But what does this all mean? Working memory capacity is integral to the verdicts produced by a jury, but it is not the only factor involved. Compounded with increased cognitive load and high prejudice, low working memory capacity is likely to produce a conviction for Black defendants in ambiguous cases. If these three factors are often found together in jurors, the increased reliance on racial stereotypes to make decisions in these ambiguous cases could cause a large increase in wrongful convictions of Black individuals. It could also cause wrongful convictions for White individuals if their jury has high working memory capacity, low prejudice, and no cognitive load because of their attempts to remain unbiased.

Therefore, at the end of the day, if you really want to get out of jury duty, don’t try to come up with a million and one excuses for why you are unqualified. The court sees that every day. Instead, give them this paper and claim you have low working memory capacity and that your life is filled with constant stressors. They might just let you go. And even if they don’t believe that you magically fit into these levels of working memory capacity, cognitive load, or prejudice that should disqualify you for the job, the fact that you understand the importance of these factors in juror decision-making might actually help you get out of it. Maybe.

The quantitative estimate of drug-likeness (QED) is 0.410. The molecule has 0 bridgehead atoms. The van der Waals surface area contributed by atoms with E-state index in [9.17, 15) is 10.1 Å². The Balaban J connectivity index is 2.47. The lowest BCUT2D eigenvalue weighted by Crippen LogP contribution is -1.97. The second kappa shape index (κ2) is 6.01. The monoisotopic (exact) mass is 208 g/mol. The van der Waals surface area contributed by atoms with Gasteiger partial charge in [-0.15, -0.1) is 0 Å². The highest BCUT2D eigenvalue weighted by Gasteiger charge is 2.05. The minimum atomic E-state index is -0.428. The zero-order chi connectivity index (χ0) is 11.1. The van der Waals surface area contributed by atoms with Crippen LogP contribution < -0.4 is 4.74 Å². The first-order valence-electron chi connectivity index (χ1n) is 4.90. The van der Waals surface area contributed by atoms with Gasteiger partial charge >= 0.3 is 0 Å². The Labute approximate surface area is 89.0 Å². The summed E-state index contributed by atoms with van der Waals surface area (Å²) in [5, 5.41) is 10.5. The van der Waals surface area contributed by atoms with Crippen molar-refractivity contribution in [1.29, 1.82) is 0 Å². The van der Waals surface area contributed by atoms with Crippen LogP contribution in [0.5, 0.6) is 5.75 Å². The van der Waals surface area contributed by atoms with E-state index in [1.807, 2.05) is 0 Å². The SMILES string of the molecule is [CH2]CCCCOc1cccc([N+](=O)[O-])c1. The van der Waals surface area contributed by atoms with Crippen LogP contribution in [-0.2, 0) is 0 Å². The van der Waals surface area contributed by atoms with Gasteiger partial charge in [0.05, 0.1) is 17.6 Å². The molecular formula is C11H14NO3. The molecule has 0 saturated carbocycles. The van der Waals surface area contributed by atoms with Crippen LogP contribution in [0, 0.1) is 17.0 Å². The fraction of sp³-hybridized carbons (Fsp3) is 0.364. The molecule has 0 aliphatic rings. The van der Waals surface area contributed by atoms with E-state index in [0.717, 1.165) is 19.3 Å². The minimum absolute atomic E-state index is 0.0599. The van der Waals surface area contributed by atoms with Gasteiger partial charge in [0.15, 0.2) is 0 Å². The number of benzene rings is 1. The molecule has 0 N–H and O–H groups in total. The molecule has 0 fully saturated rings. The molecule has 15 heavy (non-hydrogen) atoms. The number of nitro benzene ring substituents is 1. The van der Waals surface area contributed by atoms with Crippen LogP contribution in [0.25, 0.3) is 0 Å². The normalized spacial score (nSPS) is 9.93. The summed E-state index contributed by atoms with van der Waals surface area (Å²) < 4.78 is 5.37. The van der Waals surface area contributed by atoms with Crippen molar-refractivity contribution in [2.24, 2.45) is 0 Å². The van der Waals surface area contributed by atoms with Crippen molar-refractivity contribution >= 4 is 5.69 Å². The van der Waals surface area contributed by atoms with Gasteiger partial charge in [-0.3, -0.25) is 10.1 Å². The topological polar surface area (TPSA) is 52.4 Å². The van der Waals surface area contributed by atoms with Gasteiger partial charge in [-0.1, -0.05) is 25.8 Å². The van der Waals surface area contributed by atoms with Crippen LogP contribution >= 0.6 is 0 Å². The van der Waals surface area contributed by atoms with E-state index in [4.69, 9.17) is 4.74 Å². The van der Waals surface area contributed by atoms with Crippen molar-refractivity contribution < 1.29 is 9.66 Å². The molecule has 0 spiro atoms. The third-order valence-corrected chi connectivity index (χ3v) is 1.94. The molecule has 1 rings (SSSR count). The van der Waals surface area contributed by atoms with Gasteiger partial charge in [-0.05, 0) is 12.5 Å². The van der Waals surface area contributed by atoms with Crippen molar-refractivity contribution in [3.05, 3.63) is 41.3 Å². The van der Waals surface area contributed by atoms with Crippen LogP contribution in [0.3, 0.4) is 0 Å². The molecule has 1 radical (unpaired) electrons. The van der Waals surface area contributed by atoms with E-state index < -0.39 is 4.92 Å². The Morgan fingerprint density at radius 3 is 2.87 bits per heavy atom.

To read the full study, click here.

References

Gaertner, S. L., & Dovidio, J. F. (1986). The aversive form of racism. In J. F. Dovidio, & S. L. Gaertner (Eds.), Prejudice, discrimination, and racism (pp. 61–89). Orlando, FL: Academic Press.

Kleider, H. E. (2012). Deciding the fate of others: The cognitive underpinnings of racially biased juror decision making. Journal of General Psychology, 139(3). 175. doi:10.1080/00221309.2012.686462

Wegner, D. M. (1994). Ironic processes of mental control. Psychological Review, 101(1), 34–52.doi:10.1037/0033-295X.101.1.34